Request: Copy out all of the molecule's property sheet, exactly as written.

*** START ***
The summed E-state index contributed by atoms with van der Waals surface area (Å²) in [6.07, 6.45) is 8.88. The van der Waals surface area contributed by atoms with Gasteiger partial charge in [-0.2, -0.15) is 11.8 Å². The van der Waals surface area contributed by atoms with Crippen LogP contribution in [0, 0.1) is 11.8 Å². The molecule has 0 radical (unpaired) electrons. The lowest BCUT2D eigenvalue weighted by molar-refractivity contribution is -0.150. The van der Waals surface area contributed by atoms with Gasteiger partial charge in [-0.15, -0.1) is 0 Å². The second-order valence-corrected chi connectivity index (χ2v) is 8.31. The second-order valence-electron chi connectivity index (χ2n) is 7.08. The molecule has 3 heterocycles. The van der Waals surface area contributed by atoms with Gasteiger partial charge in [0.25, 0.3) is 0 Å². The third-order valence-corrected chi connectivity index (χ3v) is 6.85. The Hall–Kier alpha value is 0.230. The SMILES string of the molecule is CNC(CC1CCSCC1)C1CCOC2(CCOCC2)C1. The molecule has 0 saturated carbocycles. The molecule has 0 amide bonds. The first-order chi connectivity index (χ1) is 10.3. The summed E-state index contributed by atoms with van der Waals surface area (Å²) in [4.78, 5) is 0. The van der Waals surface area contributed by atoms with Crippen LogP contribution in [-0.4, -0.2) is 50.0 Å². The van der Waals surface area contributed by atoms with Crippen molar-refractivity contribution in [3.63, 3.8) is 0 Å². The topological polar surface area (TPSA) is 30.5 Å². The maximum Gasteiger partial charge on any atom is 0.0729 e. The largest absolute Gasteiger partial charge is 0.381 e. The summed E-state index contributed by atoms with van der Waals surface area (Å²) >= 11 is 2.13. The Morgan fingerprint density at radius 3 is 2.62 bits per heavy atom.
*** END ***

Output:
The summed E-state index contributed by atoms with van der Waals surface area (Å²) in [6.07, 6.45) is 8.88. The van der Waals surface area contributed by atoms with Gasteiger partial charge in [-0.2, -0.15) is 11.8 Å². The van der Waals surface area contributed by atoms with Crippen LogP contribution in [0, 0.1) is 11.8 Å². The molecule has 0 radical (unpaired) electrons. The lowest BCUT2D eigenvalue weighted by molar-refractivity contribution is -0.150. The van der Waals surface area contributed by atoms with Gasteiger partial charge in [-0.15, -0.1) is 0 Å². The second-order valence-corrected chi connectivity index (χ2v) is 8.31. The second-order valence-electron chi connectivity index (χ2n) is 7.08. The molecule has 3 heterocycles. The van der Waals surface area contributed by atoms with Gasteiger partial charge in [0.25, 0.3) is 0 Å². The third-order valence-corrected chi connectivity index (χ3v) is 6.85. The Hall–Kier alpha value is 0.230. The SMILES string of the molecule is CNC(CC1CCSCC1)C1CCOC2(CCOCC2)C1. The molecule has 0 saturated carbocycles. The molecule has 0 amide bonds. The first-order chi connectivity index (χ1) is 10.3. The summed E-state index contributed by atoms with van der Waals surface area (Å²) in [4.78, 5) is 0. The van der Waals surface area contributed by atoms with Crippen LogP contribution in [-0.4, -0.2) is 50.0 Å². The van der Waals surface area contributed by atoms with Crippen molar-refractivity contribution in [3.63, 3.8) is 0 Å². The topological polar surface area (TPSA) is 30.5 Å². The maximum Gasteiger partial charge on any atom is 0.0729 e. The largest absolute Gasteiger partial charge is 0.381 e. The summed E-state index contributed by atoms with van der Waals surface area (Å²) >= 11 is 2.13. The Morgan fingerprint density at radius 3 is 2.62 bits per heavy atom.